How to best control resistance is a controversial matter. Existing recommendations do not always agree and some recommendations are conflicting. One clear example is the key components of the Swedish intervention mentioned in Maya's recent post—isolation and contact tracing. In this specific study, children were isolated from day-care, sometimes up to a year.

I was happy to see the New York Times writing about drug resistance and overuse of antibiotics yesterday. If you haven’t seen it yet: Free Antibiotics May Contribute to Drug Resistance, Officials Say. The content is good, the title less so. The title of the related blog post, Are Free Antibiotics Good for You? is even more misleading.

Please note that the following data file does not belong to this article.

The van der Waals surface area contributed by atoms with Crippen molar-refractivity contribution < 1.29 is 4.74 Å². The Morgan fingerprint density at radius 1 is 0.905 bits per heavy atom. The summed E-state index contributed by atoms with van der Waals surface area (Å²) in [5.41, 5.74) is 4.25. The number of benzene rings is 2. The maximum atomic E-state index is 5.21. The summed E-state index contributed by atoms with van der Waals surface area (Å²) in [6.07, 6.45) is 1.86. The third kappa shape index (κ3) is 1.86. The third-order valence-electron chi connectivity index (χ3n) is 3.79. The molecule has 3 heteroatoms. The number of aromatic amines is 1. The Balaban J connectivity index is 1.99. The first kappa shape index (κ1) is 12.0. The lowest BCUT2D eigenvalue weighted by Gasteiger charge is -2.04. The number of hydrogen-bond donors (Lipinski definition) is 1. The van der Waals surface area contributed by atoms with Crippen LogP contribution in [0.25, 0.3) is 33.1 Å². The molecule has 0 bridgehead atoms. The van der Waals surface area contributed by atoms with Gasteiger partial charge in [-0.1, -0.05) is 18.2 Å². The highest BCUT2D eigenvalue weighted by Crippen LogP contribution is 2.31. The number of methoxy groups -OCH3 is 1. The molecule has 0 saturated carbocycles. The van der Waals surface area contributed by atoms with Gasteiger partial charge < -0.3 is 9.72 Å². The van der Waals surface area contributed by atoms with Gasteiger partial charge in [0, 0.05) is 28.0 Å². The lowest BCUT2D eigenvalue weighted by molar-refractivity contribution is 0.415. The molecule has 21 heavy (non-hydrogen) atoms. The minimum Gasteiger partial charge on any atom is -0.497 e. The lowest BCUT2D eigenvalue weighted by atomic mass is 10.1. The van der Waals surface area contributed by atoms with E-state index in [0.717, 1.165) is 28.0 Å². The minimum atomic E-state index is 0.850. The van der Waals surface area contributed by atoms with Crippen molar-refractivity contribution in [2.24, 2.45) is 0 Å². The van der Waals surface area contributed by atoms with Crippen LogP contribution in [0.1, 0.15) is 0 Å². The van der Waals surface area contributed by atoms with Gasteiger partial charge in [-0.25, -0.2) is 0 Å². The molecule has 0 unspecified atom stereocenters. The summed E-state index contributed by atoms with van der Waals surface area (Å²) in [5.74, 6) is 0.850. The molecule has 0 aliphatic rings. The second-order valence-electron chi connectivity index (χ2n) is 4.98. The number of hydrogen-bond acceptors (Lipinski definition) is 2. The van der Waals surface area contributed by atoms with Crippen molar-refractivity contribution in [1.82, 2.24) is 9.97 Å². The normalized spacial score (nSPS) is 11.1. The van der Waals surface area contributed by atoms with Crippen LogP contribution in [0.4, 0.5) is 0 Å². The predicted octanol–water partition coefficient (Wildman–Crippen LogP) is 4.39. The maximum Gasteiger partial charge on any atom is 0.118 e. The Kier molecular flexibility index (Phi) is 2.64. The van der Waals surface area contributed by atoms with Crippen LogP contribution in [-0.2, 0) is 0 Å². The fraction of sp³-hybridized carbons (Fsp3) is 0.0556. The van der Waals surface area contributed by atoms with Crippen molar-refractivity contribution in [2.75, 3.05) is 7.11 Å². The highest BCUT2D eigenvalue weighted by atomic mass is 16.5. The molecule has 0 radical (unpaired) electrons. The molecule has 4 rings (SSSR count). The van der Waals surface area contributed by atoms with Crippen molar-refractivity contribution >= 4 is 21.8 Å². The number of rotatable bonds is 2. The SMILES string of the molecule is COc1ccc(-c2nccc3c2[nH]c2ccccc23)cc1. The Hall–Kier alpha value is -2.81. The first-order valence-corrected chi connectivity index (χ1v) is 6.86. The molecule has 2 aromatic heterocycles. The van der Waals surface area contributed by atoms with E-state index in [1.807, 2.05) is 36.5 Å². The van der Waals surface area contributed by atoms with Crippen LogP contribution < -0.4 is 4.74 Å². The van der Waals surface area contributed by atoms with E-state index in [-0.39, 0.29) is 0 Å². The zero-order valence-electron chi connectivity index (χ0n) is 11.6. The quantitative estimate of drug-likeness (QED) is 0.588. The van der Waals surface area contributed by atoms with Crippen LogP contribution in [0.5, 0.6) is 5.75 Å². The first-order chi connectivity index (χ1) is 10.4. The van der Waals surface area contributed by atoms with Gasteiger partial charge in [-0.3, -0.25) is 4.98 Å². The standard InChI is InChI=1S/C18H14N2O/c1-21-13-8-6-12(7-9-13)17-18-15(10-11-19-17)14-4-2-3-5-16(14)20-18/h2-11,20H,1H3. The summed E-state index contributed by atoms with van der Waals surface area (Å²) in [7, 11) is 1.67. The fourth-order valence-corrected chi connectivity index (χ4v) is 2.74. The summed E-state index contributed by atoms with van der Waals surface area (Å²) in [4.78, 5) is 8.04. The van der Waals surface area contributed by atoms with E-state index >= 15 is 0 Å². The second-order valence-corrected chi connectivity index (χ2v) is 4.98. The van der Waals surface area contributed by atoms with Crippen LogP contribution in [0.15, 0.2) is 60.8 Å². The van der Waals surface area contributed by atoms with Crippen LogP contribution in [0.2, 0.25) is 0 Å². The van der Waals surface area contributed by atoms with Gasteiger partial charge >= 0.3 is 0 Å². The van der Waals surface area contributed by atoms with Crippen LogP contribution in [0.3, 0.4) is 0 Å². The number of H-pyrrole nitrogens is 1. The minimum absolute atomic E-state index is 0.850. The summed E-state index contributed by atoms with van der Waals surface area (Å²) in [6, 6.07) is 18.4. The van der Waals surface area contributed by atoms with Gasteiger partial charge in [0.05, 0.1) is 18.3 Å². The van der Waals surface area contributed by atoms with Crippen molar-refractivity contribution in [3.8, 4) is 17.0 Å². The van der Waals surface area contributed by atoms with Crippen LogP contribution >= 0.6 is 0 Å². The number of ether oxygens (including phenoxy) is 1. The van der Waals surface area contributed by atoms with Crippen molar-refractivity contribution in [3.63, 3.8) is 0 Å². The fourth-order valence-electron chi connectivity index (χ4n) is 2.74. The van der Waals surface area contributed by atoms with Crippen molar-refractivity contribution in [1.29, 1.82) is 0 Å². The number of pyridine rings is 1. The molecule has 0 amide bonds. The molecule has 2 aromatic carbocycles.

When a physician decides what to prescribe a patient, the expectation that antibiotic treatment will provide some benefit to the patient often outweighs the concern that this use will contribute to the shared problem of antibiotic resistance.

Paul Miller and Michael Dunne are scientists. Dr. Miller is a microbiologist whose training focused on understanding how the genes of bacteria work.